In Book III of Boethius’ The Consolation of Philosophy, Lady Philosophy says:
What all men want, although they seek it by different routes and through different activities, is to be happy. That is the summum bonum, the supreme good, the one that leaves room for no others, for if there were anything further to want it could not be the highest good. Something beyond it or outside it would remain to be desired. So happiness is necessarily that state that is perfect and that includes within it everything a man could want. Now, all men strive for this condition, although they do so by various means. The desire for happiness is inborn, instinctive in the minds of men. But they are led astray by false ideas of the good.
Lady Philosophy proceeds to tell Boethius that men confuse the highest good with lesser goods, such as “wealth, honor, power, fame, and voluptuary pleasure.” After establishing that God is the highest good, wherein lies our true happiness, she applies mathematical and logical reasoning to her argument:
And just as geometricians can draw corollaries from their theories, so there is a corollary that can be drawn here. Since men want happiness, and since happiness is in itself divinity, then it follows that men in the pursuit of happiness are actually in the pursuit of divinity. But as in their efforts to pursue justice they become just, and in the pursuit of wisdom they become wise, this logic would lead us to conclude that in the pursuit of divinity they would become gods, which is awkward because God, by his nature, is singular. Still, there is nothing that prevents the acquisition of divinity by participation in his divinity.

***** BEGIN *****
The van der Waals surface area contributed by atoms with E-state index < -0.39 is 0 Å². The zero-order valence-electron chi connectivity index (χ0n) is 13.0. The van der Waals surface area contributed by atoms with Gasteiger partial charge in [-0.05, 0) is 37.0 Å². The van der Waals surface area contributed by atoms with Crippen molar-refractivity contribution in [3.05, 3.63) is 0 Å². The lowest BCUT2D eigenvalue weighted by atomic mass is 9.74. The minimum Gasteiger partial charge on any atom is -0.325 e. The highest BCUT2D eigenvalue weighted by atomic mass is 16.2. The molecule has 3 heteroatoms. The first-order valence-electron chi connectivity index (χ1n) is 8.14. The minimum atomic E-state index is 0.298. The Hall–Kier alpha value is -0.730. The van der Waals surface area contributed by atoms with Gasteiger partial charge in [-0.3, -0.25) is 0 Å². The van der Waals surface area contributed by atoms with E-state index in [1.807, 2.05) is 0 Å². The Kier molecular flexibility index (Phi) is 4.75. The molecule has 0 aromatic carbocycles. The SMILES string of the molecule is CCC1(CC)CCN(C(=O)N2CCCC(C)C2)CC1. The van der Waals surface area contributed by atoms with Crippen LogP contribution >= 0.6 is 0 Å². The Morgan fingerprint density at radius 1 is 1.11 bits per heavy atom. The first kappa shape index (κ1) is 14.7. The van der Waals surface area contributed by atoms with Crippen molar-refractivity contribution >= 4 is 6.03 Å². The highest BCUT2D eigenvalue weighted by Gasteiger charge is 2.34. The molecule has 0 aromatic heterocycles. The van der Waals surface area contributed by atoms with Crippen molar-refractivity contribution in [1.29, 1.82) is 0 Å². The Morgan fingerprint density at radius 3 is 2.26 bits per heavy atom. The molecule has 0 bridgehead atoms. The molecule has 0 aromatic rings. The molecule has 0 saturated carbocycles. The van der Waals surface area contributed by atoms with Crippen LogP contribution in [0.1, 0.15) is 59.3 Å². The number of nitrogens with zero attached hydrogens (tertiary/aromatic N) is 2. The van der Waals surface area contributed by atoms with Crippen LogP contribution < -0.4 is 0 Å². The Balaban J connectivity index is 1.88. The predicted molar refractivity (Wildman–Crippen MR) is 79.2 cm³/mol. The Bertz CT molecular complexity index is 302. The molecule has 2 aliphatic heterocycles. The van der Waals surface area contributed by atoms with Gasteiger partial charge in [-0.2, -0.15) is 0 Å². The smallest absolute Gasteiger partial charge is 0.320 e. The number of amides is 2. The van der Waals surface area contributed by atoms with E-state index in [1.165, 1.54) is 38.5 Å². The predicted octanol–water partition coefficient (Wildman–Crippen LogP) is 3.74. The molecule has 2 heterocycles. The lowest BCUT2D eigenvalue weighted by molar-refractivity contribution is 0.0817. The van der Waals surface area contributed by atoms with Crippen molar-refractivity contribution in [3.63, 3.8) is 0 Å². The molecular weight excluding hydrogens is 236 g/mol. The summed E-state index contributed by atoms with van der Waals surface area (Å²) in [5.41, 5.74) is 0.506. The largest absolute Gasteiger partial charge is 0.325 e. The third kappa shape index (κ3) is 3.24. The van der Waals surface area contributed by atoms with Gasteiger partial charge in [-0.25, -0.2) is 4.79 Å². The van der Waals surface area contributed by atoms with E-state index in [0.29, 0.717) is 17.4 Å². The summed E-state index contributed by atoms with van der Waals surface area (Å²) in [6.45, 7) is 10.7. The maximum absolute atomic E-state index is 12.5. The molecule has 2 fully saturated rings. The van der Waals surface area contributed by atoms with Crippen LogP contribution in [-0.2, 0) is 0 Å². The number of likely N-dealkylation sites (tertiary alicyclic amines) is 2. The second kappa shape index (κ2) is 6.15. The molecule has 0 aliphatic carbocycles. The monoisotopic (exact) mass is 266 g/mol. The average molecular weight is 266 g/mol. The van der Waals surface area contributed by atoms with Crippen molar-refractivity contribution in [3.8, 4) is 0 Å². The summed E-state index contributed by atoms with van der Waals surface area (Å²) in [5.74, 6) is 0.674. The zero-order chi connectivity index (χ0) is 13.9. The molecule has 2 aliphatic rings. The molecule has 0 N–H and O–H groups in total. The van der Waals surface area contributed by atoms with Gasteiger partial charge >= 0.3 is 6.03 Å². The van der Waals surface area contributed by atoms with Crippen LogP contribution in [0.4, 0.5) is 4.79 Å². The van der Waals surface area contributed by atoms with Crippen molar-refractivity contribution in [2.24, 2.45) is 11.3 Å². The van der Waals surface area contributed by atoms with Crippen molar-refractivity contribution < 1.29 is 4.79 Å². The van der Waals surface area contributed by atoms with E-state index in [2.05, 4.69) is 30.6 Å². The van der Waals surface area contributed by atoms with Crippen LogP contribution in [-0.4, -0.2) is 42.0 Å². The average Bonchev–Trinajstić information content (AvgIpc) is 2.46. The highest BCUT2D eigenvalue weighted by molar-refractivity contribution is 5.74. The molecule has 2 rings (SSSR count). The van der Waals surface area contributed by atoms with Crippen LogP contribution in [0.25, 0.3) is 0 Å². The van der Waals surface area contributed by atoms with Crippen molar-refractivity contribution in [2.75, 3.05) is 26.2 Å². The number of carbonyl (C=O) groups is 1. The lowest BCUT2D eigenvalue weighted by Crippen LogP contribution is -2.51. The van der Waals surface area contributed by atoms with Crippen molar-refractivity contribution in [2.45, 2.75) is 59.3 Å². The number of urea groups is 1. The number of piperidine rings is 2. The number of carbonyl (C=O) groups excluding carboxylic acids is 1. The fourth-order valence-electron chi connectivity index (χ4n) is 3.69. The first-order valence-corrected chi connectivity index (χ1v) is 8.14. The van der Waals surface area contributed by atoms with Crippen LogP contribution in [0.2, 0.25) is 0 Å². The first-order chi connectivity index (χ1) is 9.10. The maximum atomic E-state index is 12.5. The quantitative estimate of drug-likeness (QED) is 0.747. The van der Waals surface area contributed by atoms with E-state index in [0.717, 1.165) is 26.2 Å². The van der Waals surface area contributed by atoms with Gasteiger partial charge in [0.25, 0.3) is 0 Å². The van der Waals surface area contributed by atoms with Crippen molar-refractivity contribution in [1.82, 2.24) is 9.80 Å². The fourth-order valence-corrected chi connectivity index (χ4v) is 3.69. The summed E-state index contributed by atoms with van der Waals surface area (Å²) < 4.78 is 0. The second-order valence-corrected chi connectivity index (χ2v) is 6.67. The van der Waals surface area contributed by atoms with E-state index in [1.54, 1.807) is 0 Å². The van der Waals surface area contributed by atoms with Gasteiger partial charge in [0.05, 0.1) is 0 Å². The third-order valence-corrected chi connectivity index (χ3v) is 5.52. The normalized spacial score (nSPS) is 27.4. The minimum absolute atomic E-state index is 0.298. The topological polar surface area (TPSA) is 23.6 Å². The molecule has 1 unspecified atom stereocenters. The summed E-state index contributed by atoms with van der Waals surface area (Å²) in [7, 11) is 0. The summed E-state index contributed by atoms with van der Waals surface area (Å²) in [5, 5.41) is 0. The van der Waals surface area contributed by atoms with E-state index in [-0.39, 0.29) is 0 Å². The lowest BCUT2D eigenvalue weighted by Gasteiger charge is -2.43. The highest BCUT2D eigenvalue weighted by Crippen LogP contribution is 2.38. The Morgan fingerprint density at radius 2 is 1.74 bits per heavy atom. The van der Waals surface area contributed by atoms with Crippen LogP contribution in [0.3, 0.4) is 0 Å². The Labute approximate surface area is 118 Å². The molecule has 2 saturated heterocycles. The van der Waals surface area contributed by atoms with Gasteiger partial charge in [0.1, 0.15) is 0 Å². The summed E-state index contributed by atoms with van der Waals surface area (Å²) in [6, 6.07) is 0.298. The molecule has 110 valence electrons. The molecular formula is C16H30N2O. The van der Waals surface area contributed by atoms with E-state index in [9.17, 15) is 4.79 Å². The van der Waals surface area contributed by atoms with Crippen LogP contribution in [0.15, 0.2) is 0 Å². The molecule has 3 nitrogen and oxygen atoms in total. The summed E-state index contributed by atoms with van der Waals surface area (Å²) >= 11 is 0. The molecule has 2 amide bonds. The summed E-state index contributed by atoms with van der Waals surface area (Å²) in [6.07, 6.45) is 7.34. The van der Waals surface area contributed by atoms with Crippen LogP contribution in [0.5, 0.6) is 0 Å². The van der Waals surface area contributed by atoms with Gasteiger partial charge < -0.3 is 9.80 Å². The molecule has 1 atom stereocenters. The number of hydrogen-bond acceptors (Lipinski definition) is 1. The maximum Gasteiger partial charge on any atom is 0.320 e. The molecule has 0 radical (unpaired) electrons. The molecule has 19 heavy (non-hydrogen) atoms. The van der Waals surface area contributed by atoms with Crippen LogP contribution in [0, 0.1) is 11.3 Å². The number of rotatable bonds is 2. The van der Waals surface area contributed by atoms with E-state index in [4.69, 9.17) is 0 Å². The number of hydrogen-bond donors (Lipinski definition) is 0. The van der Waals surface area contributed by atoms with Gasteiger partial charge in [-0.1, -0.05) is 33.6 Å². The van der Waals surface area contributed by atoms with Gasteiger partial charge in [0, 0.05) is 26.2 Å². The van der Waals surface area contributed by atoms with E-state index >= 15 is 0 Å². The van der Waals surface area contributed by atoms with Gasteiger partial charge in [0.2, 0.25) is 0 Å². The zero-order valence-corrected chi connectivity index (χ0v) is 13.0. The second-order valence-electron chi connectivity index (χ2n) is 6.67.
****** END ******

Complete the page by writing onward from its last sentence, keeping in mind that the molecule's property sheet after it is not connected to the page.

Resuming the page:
I puzzled over the above passage with my friend. Together, we recognized that the awkwardness of this argument resides in the wording. Notice, first, how Lady Philosophy’s two examples in her syllogism use the language of becoming rather than being (“become just”, “become wise”). What this suggests is that the acquisition of justice or wisdom is always partial – not complete. Notice, second, how her examples use adjectives rather than nouns: (“just”, “wise”). Why, then, does Lady Philosophy not keep her wording consistent in the conclusion? Where she says “in the pursuit of divinity they would become gods,” she ought to say “in the pursuit of divinity they become divine”: a noun (“gods”) has been substituted for an adjective (“divine”). It seems Boethius’ teacher has intentionally varied her wording to make a rhetorical point. The pursuit of divinity does not mean any one of us will ever “become gods” because only God is God, owing to his singular nature. Nevertheless, God summons us to participate in his nature, which the western church has called “sanctification” (2 Cor. 7:1) or “imitation” (Eph. 5:1) and the eastern church has called “deification” (Ps. 82:6). The telos of the Christian life is to “be conformed to the image of Christ” (Rom. 8:29), as C. S. Lewis puts it in Mere Christianity: “Every Christian is to become a little Christ. The whole purpose of becoming a Christian is simply nothing else.”